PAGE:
While 60 percent of Saudis pursuing higher education are women, the restrictions contribute to a stunning estimated unemployment rate of 75 percent for Saudi women with college degrees.

Ultimately, economics should force some of the barriers to fall, says John Sfakianakis, chief economist at Banque Saudi Fransi in Riyadh. As elsewhere, "it's becoming an economic necessity in Saudi Arabia" for households to have more than one wage earner. "We're going to see more and more women who will look for jobs."

So far, though, Saudi Arabia still is moving slowly on women's issues -- inasmuch as it is moving at all. In Riyadh, 22-year-old Noufi al-Sheikh was one of many women who said they might take a drive themselves -- in four or five years. "Now, the country itself is refusing the idea," Sheikh said.

As activists young and old glumly pointed out, news archives show Saudis have been giving that any-year-now time frame since at least 1975.

King Abdullah typically casts his measures for women as economic and employment opportunities rather than as rights issues. Saudis who support his changes believe he has managed, six years into his reign, to come to terms with more conservative elements both in his family and in the country's religious establishment. Some say they see exposure to the Internet, and to dialogue on Facebook and Twitter, as broadening Saudis' points of view, and that the king needs to push harder.

Activists say they expect more improvements for women under King Abdullah, but they privately worry about what comes after the king, who the Saudi government says was born in 1924.

Women's issues often have strained Saudi society, and at times threatened even the al-Saud monarchy. King Faisal deployed troops in the 1960s to keep open one of the country's first schools for girls. The religious extremists who took over the Grand Mosque at Mecca in 1979 were motivated in part by anger over newly arriving satellite dishes that were streaming images of unveiled women into Saudi homes.

In 1990, when 47 women staged the last significant demonstration over driving in Saudi Arabia, angry crowds of religious conservatives mobbed government buildings in protest.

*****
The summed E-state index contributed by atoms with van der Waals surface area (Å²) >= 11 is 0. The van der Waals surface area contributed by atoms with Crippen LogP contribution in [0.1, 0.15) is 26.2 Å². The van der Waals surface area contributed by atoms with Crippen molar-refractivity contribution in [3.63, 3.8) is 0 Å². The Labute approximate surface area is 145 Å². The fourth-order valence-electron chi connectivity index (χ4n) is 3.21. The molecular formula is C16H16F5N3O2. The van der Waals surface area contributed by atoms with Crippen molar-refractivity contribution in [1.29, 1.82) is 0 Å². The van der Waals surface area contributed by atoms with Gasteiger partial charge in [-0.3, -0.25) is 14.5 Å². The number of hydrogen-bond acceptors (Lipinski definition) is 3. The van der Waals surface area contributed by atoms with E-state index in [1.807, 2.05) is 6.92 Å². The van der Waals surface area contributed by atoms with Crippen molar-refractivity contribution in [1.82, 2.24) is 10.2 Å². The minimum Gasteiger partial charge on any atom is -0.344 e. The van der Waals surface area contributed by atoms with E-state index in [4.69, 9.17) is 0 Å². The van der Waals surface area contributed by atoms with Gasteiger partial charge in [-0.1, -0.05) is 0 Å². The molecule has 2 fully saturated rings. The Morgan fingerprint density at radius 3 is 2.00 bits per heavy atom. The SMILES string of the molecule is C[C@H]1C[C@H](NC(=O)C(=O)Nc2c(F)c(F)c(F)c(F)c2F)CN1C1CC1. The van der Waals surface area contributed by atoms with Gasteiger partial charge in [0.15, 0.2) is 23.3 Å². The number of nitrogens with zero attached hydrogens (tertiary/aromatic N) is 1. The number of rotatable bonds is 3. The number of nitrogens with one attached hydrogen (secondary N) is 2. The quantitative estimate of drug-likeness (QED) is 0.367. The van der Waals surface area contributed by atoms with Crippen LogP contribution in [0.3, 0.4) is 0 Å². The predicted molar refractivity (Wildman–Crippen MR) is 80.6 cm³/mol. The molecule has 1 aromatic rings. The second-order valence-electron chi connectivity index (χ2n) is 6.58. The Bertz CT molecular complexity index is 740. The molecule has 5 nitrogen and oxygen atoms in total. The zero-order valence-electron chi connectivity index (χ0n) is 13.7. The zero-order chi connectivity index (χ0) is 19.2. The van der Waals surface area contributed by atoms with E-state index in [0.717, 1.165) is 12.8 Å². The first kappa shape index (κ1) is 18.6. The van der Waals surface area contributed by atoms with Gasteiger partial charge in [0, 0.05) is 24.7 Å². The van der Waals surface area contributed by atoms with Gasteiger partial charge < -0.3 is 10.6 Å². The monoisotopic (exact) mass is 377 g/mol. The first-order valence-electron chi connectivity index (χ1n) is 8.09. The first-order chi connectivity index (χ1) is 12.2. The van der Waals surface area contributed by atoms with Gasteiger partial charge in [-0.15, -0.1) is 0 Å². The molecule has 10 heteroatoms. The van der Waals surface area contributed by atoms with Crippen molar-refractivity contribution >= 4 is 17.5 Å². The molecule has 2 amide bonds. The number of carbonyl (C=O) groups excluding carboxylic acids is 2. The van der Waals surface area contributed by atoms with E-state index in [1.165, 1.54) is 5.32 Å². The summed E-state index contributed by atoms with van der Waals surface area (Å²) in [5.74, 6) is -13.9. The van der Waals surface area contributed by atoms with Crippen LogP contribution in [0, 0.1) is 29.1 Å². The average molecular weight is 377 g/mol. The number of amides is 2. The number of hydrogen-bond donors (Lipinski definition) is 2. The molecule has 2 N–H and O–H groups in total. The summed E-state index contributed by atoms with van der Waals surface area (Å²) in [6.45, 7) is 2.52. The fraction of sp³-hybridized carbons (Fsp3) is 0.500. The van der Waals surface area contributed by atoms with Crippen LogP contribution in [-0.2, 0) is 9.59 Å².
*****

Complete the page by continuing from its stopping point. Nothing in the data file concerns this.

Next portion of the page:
Fawziah al-Bakr and the other 46 women drove on a Tuesday, in 1990, she recalls. By Friday of that week, mosque speakers were calling the names of Bakr, her husband, and the others from minarets, and urging that they be killed.

This time, the response to a June 17 driving protest by a new generation of women has been more muted, she acknowledges -- a few traffic tickets from police, some sputtering in Internet chat rooms.

Then Bakr, now a university professor, stops herself. She slaps her hand to her forehead.

"Oh, my God," she moans. "I can't believe it's 20 years later and we're still talking about women driving."



A Five-Star Retirement Home for Dictators

Welcome to sunny Saudi Arabia, land of fallen tyrants.

JEDDAH, Saudi Arabia—Where once there were gilded gates and sweeping views, now there are parking lots, hospital ceilings, and object lessons for the Arab Spring's new dictators-in-exile to contemplate.

For the routed presidents of Tunisia and Yemen, the latest additions to Saudi Arabia's guest list of leaders no longer wanted by unappreciative homelands, exile after their people pulled the plugs on their presidencies-for-life is appearing gloomy and isolated. Their Saudi hosts are forbearing but not especially thrilled, either.

From King Abdul Aziz, the founder of the modern Saudi state, on down, the ruling al-Sauds have followed Arab tradition by offering asylum even to some toppled leaders they haven't particularly liked, Prince Turki bin Mohammed bin Saud al-Kabeer, undersecretary of the Saudi Ministry of Foreign Affairs, told me in Riyadh this week.

In the case of Tunisia's Zine el-Abidine Ben Ali, the Saudis offered refuge to a leader who wasn't even an ally; who had failed, like Yemen's Ali Abdullah Saleh, to support the U.S.- and Saudi-backed Gulf War after Iraq's invasion of Kuwait, Prince Turki said.

"This man asked for our protection. This custom is part of our life," Prince Turki, who is the Foreign Ministry's official in charge of multilateral relations, said. "You can't refuse if someone comes and asks for your assistance and protection."

Commentators and news reports have painted the conservative monarchy as the leader of a "counterrevolution" nearly as sweeping and intense as the winds of change blowing across the region. But by giving the dictators an escape hatch, the minister argued, Saudi Arabia also has often helped avoid further carnage. In the Saudis' estimation, Ben Ali's flight to Saudi Arabia effectively ended a vicious rear-guard guerrilla campaign by his militia against Tunisia's demonstrators.

In Yemen, fighting in the capital Sanaa has eased since the Saudis helped medevac Saleh and a number of his wounded aides after a deadly June 3 blast in the private mosque of Yemen's embattled and stubborn leader.

This year's trickle of ex-dictators follows the path of other once-powerful asylum-seekers to Saudi Arabia in decades past, from the cannibalistic Idi Amin of Uganda to all-but-forgotten prime ministers, presidents, and heirs-to-the-imamate.

The influx of ousted leaders exposes Saudi Arabia, which is solemnly mindful of its role as the protector of Islam's two holiest cities, to some resentment and chaff.

"How long until King Abdullah bin Abdulaziz changes his title to 'Custodian of the Two Holy Mosques and Unwanted Despots'?"one wag tweeted recently.

 "This tradition of this regime is to bring in the company of toppled dictators ... as if our country was a dumpster," Mohammed al-Qahtani, an outspoken rights activist, complained to me in a recent conversation in Riyadh.